Bones Could Yield Dodo DNA (Wait until Hollywood hears this...)
Andrea ThompsonLiveScience Staff WriterLiveScience.com Fri Aug 17, 10:10 AM ET

A newly discovered dodo skeleton has raised hopes for extracting some of the legendary extinct bird’s DNA. The dodo, a flightless bird related to pigeons and doves, once thrived on the small island of Mauritius, located off the coast of Africa to the east of Madagascar. Dodos, Raphus cucullatus, stood about three feet tall and laid their eggs on the ground, which made them easy targets for predators such as rats and pigs introduced to the island by European explorers. Humans also destroyed the dodos' habitat. The dodo became extinct in the late 1600s, just 80 years after the arrival of explorers.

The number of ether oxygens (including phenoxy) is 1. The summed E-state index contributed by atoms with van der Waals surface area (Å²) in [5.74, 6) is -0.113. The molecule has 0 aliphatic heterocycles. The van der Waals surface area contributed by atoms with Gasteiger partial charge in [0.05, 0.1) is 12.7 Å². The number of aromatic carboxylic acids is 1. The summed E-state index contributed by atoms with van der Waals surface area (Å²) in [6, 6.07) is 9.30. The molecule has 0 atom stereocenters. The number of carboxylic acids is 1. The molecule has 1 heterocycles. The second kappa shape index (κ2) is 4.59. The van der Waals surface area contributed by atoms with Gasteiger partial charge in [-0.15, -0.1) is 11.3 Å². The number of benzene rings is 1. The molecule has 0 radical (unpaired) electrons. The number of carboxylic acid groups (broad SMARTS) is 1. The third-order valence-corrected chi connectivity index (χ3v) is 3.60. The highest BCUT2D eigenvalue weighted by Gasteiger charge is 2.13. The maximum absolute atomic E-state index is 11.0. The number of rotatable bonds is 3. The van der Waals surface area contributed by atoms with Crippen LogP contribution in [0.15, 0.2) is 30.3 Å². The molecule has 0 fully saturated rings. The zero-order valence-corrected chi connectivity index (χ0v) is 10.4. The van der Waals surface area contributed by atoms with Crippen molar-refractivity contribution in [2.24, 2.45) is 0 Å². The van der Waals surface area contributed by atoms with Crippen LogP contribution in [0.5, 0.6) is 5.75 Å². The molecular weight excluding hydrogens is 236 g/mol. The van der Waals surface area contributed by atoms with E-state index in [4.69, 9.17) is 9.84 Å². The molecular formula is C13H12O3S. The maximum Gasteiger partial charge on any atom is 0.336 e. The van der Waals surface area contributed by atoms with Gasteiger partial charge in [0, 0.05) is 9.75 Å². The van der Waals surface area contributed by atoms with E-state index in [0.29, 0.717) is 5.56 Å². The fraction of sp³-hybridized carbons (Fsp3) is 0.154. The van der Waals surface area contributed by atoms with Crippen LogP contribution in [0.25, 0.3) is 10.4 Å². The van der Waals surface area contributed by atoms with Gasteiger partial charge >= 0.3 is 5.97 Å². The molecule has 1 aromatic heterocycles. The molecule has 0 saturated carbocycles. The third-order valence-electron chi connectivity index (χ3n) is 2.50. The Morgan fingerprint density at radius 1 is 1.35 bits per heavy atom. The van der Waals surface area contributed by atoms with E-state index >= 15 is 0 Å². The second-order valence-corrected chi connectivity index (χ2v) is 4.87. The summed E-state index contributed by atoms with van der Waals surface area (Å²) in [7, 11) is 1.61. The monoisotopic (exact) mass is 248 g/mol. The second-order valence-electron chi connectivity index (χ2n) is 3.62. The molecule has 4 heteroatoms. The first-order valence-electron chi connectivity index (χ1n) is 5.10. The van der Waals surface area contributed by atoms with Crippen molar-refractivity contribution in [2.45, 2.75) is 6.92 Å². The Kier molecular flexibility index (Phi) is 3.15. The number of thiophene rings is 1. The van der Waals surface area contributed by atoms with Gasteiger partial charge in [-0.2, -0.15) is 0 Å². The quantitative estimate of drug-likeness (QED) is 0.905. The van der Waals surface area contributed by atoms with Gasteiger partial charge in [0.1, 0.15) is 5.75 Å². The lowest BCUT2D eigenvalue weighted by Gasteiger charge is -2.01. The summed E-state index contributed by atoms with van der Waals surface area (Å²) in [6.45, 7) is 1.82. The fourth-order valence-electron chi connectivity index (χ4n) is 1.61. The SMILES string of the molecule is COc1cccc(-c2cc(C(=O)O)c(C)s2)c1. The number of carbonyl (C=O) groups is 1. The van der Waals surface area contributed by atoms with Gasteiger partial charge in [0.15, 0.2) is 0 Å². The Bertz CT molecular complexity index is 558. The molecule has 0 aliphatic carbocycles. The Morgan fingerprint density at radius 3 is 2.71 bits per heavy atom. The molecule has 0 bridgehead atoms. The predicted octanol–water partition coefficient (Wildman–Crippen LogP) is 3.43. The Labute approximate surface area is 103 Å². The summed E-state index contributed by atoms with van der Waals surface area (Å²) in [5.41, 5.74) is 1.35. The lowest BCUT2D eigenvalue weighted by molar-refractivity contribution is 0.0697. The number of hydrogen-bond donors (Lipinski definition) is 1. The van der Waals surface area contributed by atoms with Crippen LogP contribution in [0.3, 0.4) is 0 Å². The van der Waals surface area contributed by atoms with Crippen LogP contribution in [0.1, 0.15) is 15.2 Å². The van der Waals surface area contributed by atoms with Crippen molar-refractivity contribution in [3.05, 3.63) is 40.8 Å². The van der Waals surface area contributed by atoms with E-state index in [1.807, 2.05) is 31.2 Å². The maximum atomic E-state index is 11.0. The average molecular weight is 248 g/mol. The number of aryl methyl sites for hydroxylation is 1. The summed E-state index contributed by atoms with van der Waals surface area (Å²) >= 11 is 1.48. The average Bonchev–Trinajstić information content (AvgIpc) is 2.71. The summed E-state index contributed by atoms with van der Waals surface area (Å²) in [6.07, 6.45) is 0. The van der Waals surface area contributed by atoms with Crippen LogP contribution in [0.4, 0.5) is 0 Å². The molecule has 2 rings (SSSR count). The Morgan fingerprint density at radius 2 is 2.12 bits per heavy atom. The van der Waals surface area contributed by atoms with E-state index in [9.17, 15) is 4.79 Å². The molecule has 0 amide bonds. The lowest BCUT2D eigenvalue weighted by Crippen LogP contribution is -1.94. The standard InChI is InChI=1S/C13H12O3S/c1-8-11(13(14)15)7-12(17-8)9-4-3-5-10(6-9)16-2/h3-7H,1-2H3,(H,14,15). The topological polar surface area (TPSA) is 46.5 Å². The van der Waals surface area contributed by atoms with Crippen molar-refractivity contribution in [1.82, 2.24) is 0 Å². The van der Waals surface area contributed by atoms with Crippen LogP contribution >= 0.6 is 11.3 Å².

Late last year, biologists looking for cave cockroaches accidentally discovered a dodo skeleton in the highlands of Mauritius. Nicknamed "Fred" after one of its discoverers, the
skeleton's bones were badly decomposed and fragile, but there is still a good chance of extracting some dodo DNA because of the stable temperature and dry to slightly humid environment (keys to DNA preservation) of the cave. (Scientists think Fred ended up in the bottom of the cave because he sought shelter from a violent cyclone but fell down in a deep hole and could not climb out.) Dodo DNA would be of great scientific value because scientists know very little about the genetics of the dodo. Also, it would allow scientists to figure how long the skeleton was lying in the cave.

Do we really need to preserve the DNA of a creature that fell in a hole looking for shelter and whose name is synonymous for those lacking a certain intelligence? Then again if your job is to tramp through dank caves looking for cockroaches I guess a dodo would be more exciting. I think Mel Brooks or the Monty Python gang could make a great movie or sketch out of this...'Jurassic Dodo' anyone?